Pawtucket Times

U.S. hosting 2033 Rugby World Cup. Will anyone care?

- By PAUL NEWBERRY Associares­s

The United States has landed another World Cup.

Before you start celebratin­g or making travel plans, a couple of caveats:

It’s still more than nine years away.

And, uh, it’s the Rugby World Cup.

The sport that most Americans have only the vaguest of knowledge about — hey, doesn’t it sort of resemble football, just without the pads, helmets or forward passes? — will bring its biggest event to this country in 2031 (along with the women’s version in 2033).

While the Rugby World Cup ranks only behind the Summer Olympics and soccer’s World Cup in some corners of the planet, that’s certainly not its place in the U.S.

Quick, who is the reigning world champion? Where will the next Rugby World Cup be played?

Even with nine years of lead time to develop the game and build up interest, it’s hard to see how rugby ever carves out more than the tiniest of niches in the American sporting scene.

But some folks are ready to take on the challenge.

“Listen, we know in the U.S. there’s a lot of competitio­n for consumer dollars,” said Amanda Windsor White, president of Rugby ATL, Atlanta’s team in the sport’s top U.S. profession­al league. “We have to work a little bit harder from the marketing perspectiv­e to build awareness and give potential fans a reason to come check us out.”

For those who haven’t noticed, Major League Rugby is a 13-team league that was launched in 2018. While the number of teams has nearly doubled during the league’s brief history, it has yet to generate a lot of interest, playing mostly in tiny stadiums before sparse crowds.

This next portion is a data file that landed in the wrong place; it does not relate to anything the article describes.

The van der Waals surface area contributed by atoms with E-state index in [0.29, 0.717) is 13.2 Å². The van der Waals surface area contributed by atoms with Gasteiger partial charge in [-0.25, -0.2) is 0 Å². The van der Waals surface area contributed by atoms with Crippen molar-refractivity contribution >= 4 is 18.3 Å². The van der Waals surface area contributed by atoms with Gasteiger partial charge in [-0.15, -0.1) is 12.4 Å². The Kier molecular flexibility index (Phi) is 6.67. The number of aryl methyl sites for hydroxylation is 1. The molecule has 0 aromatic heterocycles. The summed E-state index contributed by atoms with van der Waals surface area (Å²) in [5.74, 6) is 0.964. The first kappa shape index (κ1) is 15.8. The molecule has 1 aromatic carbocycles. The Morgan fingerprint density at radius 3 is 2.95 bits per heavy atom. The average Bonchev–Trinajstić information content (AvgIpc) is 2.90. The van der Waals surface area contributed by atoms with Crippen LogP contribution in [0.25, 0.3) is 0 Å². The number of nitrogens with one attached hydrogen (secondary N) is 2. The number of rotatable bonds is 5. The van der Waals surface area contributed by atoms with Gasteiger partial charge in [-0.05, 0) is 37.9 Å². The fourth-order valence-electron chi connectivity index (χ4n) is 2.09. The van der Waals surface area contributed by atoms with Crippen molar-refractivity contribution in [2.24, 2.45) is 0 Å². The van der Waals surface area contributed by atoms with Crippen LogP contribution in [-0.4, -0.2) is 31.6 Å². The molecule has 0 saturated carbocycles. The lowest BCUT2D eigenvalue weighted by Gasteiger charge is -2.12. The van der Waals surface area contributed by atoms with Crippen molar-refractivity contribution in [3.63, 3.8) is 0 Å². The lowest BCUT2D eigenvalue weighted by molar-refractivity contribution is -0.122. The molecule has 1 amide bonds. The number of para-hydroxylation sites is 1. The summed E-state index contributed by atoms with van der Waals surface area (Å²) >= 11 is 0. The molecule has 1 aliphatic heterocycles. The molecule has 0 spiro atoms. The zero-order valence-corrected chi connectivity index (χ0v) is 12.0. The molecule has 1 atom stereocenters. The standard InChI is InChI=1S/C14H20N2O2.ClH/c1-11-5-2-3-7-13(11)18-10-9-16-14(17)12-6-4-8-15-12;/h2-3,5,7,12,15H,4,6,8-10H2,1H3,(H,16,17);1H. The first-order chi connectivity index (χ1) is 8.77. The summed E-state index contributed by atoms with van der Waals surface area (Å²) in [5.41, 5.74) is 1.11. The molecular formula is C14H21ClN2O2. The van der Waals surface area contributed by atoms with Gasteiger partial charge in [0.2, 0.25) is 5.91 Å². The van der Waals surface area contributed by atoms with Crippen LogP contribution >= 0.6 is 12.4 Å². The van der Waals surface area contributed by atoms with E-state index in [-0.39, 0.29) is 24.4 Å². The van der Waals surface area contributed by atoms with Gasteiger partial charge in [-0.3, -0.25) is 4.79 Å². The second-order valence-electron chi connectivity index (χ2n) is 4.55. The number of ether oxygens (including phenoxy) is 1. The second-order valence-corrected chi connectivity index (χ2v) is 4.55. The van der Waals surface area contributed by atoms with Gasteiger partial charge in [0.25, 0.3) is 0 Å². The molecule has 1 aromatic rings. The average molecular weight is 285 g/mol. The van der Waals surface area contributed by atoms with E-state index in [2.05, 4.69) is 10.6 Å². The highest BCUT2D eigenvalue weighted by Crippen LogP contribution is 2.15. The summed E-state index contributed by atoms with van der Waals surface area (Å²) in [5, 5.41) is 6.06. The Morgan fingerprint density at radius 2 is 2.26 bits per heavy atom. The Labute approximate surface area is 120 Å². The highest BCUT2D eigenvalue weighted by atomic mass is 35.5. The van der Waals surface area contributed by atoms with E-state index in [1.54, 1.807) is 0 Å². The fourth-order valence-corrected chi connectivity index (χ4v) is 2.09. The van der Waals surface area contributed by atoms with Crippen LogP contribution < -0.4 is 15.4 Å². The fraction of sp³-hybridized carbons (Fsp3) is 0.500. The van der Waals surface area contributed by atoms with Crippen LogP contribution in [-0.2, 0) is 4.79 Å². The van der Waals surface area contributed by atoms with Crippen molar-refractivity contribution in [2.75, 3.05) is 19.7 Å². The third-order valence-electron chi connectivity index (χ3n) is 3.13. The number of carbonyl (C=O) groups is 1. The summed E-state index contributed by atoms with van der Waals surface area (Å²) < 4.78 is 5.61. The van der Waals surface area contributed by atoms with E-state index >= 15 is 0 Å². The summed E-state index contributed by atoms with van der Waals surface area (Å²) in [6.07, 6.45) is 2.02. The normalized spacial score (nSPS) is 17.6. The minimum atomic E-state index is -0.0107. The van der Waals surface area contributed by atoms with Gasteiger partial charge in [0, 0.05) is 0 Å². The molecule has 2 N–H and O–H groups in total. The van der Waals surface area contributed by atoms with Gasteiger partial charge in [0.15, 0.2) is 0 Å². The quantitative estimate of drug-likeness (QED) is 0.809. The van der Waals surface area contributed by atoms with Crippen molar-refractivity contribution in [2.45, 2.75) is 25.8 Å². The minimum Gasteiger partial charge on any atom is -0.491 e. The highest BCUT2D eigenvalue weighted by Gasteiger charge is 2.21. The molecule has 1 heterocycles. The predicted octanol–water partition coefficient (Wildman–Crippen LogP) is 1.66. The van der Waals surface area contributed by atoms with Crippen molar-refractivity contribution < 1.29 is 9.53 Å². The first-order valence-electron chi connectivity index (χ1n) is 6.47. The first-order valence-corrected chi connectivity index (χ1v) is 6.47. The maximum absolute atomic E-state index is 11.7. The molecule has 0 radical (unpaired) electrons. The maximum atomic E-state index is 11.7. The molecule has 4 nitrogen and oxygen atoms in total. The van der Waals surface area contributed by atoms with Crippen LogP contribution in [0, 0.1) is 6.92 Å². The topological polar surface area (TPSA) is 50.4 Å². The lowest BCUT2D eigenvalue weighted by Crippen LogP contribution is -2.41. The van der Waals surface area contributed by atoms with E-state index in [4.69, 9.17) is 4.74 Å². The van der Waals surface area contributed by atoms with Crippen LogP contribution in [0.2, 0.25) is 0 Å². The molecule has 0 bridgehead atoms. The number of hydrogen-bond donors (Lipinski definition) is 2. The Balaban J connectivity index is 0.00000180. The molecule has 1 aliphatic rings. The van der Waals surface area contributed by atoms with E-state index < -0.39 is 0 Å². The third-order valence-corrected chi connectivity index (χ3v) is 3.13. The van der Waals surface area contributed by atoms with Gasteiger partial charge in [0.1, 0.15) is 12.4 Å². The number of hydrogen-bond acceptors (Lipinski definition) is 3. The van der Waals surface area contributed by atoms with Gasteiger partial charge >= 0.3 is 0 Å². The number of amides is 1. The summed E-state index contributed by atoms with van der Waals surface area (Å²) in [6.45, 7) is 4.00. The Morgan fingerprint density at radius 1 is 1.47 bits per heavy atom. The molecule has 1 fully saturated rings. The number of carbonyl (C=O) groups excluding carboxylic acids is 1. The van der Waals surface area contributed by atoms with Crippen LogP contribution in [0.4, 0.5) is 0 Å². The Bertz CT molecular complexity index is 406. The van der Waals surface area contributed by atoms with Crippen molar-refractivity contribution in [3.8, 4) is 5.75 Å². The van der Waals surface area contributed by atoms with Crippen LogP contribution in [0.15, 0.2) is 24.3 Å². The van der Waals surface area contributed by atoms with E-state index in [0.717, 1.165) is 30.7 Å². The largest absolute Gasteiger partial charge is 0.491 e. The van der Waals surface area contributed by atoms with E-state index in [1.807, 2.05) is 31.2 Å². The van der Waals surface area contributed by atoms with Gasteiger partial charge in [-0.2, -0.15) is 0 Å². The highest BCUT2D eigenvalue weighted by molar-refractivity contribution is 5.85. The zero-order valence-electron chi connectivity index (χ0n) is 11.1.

But World Rugby, the internatio­nal governing body, is eager to expand its game beyond the traditiona­l hotbeds of South Africa, Australia, New Zealand, Britain, Ireland, France and the South Pacific islands.

White and others in MLR hope to capitalize on that push. She believes the physical nature of rugby is a natural for American sports enthusiast­s, not to mention the social traditions such as tailgating and players from both teams getting together after matches to raise a few beers.

“We know there are people out there who like to be trendsette­rs,” White said. “Once they’re exposed to it, they’re gonna love it.”

The last World Cup, in 2019, was played in a non-traditiona­l country for the first time. Rising power Japan hosted a tournament that ran into some major problems, from the proposed main stadium in Tokyo not being completed on time to the unpreceden­ted cancellati­on of three matches because of a typhoon.

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